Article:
Event Title

Biological Soil Crust Effect on Restoration Grasses and Forbs Establishment Under Different Restoration Seeding Methodswhen Drilled, Minimum Till Drilled, and Broastcast

Presenter Information

Hilary Whitcomb

Location

USU Eccles Conference Center

Event Website

http://www.restoringthewest.org/

Abstract

Biological soil crusts (BSC) are an important ecological component of post-wildfire restorations. They can be classified into narrow or broad successional groups that have different impacts on plant available water, nutrients, and seed penetration. However, BSC successional groups have been poorly studied in semi-arid Great Basin restoration projects. We designed a greenhouse study to determine seed drilling interaction with five BSC groups (very little crust development [M1], early cyanobacteria [M2], mid-cyanobacteria [M3], diverse moss/lichen [M4], and tall-moss mats found predominantly under shrubs [M5]) on the invasive cheatgrass Bromus tectorum and common restoration species (bluebunch wheatgrass Pseudoroegneria spicata, bottlebrush squirreltail Elymus elymoides, needle-and-thread grass Hesperostipa comata, indian ricegrass Achnatherum hymenoides, western yarrow Acchilea millefolium L. var. occidentalis, and gooseberry globemallow Sphaeralcea grossulariifolia). Two pots of each group were range or minimum-till “drilled” 32 (using an auger) or broadcast, then singed with a heat lamp to simulate a light burn. BSC development and seeding treatment had significant effects on plant germination and fitness. Intact crust decreased cheatgrass germination while drilling improved its germination and fitness. Minimum-till drilling generally supported the best germination and fitness in all species. Range drilling and broadcast seeding were often surprisingly similar in their effect on grasses. Germination and fitness for both forbs were greater when broadcast compared to range drilling. More developed BSC supported greater germination and fitness across native species. Tall-moss often supported the fittest plants, but tended to have lower germination rates. Minimum-till drilling often resulted in lessened BSC group effect (e.g. no height difference in M2-M4) while range drilling tended to accentuate BSC group effects (e.g. taller plants with more developed BSC). Overall this study suggests interaction between BSC and seeding type may result in different outcomes for common restoration species. Field studies are recommended.

Comments

Hilary Whitcomb is a PhD student at Utah State University, Ecology Center, Department of Environment and Society

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Oct 29th, 1:30 PM Oct 29th, 2:00 PM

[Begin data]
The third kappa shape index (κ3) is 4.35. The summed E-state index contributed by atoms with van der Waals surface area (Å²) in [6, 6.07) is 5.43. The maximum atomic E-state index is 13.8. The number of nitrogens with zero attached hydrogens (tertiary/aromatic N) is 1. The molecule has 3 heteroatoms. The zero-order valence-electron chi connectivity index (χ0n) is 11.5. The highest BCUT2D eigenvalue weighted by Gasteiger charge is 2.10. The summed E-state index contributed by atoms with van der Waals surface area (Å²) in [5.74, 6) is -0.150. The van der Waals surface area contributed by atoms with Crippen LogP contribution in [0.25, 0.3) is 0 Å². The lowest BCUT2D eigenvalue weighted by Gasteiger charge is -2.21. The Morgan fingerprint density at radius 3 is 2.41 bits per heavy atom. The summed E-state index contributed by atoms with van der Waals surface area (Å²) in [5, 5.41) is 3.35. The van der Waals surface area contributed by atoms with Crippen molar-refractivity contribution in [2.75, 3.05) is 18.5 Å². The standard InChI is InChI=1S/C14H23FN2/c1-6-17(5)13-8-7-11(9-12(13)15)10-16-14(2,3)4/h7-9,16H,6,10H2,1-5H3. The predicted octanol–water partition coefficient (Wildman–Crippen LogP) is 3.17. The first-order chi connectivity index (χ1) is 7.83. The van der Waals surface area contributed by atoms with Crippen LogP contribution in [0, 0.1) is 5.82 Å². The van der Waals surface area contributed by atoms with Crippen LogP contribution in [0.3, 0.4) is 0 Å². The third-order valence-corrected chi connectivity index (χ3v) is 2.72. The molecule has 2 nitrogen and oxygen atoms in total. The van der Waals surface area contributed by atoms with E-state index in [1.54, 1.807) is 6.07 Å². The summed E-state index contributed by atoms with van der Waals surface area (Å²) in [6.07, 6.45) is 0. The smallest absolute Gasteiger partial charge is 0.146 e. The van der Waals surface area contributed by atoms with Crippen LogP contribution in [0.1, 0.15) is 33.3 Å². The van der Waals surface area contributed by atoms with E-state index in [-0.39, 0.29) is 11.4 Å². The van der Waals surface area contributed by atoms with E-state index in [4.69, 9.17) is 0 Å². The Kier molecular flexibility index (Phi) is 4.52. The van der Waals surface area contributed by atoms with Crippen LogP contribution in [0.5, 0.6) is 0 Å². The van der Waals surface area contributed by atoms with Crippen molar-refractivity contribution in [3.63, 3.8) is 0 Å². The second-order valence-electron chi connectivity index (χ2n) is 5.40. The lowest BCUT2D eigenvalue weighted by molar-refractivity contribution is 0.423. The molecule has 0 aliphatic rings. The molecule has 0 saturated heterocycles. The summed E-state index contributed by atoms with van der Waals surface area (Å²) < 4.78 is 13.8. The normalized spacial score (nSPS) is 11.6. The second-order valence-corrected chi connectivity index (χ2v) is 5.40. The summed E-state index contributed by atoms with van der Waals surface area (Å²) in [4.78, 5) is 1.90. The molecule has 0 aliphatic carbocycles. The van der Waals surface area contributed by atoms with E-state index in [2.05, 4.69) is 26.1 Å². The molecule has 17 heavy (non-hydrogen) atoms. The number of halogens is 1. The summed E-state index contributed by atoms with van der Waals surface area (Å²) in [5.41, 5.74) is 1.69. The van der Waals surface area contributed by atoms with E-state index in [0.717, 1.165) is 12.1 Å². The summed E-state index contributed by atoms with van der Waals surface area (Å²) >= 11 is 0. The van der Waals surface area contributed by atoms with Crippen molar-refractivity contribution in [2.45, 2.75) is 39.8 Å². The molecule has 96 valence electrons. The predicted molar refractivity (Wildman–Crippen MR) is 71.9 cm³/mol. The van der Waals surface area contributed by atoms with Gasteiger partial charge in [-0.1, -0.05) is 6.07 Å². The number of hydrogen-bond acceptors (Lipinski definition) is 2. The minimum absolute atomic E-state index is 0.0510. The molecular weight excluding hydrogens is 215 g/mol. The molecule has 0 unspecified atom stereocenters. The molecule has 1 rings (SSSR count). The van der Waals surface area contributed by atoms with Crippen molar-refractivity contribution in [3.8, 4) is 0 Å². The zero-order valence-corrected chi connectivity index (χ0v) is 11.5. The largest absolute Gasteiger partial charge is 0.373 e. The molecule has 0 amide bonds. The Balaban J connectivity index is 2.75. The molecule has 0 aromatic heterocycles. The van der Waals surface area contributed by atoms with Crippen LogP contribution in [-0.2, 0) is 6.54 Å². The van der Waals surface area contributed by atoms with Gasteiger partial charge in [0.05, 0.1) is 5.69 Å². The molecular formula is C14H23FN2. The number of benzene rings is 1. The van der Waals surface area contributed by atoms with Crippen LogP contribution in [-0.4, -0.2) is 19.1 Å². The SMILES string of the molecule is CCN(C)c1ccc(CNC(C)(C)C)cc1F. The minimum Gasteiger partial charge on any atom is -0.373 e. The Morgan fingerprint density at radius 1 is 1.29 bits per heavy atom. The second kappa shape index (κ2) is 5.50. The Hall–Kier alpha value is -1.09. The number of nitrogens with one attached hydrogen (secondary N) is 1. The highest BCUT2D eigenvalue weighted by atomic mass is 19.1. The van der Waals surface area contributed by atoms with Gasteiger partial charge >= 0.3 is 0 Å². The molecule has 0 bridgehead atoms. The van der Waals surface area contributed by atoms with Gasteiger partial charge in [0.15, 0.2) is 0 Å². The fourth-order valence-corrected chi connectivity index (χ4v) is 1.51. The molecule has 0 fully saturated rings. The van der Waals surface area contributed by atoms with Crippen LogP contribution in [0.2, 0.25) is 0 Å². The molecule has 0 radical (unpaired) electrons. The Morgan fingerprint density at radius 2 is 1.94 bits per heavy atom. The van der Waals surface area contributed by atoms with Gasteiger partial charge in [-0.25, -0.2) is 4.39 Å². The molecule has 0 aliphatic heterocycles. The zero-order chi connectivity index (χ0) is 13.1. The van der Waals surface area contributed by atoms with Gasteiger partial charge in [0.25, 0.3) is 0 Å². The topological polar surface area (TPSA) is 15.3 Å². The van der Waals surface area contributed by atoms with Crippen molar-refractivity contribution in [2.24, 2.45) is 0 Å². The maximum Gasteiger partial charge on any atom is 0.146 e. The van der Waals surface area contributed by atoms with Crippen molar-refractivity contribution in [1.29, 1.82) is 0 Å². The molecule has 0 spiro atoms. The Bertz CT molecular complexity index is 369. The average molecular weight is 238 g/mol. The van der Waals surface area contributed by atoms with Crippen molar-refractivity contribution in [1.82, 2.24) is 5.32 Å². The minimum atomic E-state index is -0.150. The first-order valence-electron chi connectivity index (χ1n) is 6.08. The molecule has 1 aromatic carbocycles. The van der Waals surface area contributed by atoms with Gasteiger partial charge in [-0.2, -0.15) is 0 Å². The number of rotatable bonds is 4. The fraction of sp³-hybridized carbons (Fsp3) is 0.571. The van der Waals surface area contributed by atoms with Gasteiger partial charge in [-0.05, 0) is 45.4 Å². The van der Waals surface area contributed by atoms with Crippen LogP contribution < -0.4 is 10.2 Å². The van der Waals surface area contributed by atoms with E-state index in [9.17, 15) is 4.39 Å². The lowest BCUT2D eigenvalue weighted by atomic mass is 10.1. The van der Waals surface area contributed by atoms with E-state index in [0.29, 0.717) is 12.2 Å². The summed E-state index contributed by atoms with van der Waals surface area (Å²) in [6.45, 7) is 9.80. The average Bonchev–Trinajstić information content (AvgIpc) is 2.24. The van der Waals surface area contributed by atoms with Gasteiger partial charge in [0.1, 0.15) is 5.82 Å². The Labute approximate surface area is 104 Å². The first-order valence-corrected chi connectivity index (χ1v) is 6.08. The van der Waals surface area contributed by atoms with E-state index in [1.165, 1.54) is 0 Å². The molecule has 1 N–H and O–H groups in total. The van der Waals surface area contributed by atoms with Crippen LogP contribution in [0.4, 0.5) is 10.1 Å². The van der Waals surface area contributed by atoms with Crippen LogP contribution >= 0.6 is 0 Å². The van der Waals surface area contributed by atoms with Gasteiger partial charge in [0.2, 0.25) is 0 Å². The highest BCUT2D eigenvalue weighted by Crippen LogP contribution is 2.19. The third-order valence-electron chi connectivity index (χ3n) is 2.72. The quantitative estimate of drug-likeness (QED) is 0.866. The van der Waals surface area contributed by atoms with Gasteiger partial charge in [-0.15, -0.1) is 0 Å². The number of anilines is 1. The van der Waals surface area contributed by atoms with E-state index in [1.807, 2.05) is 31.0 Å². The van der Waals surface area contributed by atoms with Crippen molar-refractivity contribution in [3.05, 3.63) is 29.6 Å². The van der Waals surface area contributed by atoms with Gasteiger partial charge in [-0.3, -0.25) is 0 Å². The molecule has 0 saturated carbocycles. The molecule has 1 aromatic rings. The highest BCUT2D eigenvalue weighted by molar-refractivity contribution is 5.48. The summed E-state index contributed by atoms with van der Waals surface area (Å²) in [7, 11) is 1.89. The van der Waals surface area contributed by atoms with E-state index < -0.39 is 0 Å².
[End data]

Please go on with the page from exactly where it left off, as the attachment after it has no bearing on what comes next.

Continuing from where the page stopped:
Biological Soil Crust Effect on Restoration Grasses and Forbs Establishment Under Different Restoration Seeding Methodswhen Drilled, Minimum Till Drilled, and Broastcast

USU Eccles Conference Center

Biological soil crusts (BSC) are an important ecological component of post-wildfire restorations. They can be classified into narrow or broad successional groups that have different impacts on plant available water, nutrients, and seed penetration. However, BSC successional groups have been poorly studied in semi-arid Great Basin restoration projects. We designed a greenhouse study to determine seed drilling interaction with five BSC groups (very little crust development [M1], early cyanobacteria [M2], mid-cyanobacteria [M3], diverse moss/lichen [M4], and tall-moss mats found predominantly under shrubs [M5]) on the invasive cheatgrass Bromus tectorum and common restoration species (bluebunch wheatgrass Pseudoroegneria spicata, bottlebrush squirreltail Elymus elymoides, needle-and-thread grass Hesperostipa comata, indian ricegrass Achnatherum hymenoides, western yarrow Acchilea millefolium L. var. occidentalis, and gooseberry globemallow Sphaeralcea grossulariifolia). Two pots of each group were range or minimum-till “drilled” 32 (using an auger) or broadcast, then singed with a heat lamp to simulate a light burn. BSC development and seeding treatment had significant effects on plant germination and fitness. Intact crust decreased cheatgrass germination while drilling improved its germination and fitness. Minimum-till drilling generally supported the best germination and fitness in all species. Range drilling and broadcast seeding were often surprisingly similar in their effect on grasses. Germination and fitness for both forbs were greater when broadcast compared to range drilling. More developed BSC supported greater germination and fitness across native species. Tall-moss often supported the fittest plants, but tended to have lower germination rates. Minimum-till drilling often resulted in lessened BSC group effect (e.g. no height difference in M2-M4) while range drilling tended to accentuate BSC group effects (e.g. taller plants with more developed BSC). Overall this study suggests interaction between BSC and seeding type may result in different outcomes for common restoration species. Field studies are recommended.

http://digitalcommons.usu.edu/rtw/2015/Posters/2